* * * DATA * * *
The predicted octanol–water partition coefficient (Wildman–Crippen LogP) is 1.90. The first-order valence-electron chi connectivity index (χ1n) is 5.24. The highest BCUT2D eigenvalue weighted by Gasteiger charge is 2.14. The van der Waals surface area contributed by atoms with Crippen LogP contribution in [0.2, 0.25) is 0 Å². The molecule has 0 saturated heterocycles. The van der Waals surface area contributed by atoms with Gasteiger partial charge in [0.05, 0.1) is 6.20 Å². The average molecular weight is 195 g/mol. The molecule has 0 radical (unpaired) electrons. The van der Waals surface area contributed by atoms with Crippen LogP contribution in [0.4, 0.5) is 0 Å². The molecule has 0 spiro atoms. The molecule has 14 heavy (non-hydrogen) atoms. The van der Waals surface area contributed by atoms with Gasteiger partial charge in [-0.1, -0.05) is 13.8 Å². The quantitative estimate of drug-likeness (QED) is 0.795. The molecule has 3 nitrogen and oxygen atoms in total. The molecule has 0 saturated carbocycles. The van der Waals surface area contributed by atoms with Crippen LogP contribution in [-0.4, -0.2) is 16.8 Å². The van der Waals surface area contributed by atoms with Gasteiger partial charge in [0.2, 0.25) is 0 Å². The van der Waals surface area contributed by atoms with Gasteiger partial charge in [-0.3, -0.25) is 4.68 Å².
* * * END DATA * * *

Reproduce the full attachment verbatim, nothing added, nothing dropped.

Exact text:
The predicted octanol–water partition coefficient (Wildman–Crippen LogP) is 1.90. The first-order valence-electron chi connectivity index (χ1n) is 5.24. The highest BCUT2D eigenvalue weighted by Gasteiger charge is 2.14. The van der Waals surface area contributed by atoms with Crippen LogP contribution in [0.2, 0.25) is 0 Å². The molecule has 0 saturated heterocycles. The van der Waals surface area contributed by atoms with Gasteiger partial charge in [0.05, 0.1) is 6.20 Å². The average molecular weight is 195 g/mol. The molecule has 0 radical (unpaired) electrons. The van der Waals surface area contributed by atoms with Crippen LogP contribution in [0.4, 0.5) is 0 Å². The molecule has 0 spiro atoms. The molecule has 14 heavy (non-hydrogen) atoms. The van der Waals surface area contributed by atoms with Gasteiger partial charge in [-0.1, -0.05) is 13.8 Å². The quantitative estimate of drug-likeness (QED) is 0.795. The molecule has 3 nitrogen and oxygen atoms in total. The molecule has 0 saturated carbocycles. The van der Waals surface area contributed by atoms with Crippen LogP contribution in [-0.4, -0.2) is 16.8 Å². The van der Waals surface area contributed by atoms with Gasteiger partial charge in [0.2, 0.25) is 0 Å². The van der Waals surface area contributed by atoms with Gasteiger partial charge in [-0.3, -0.25) is 4.68 Å².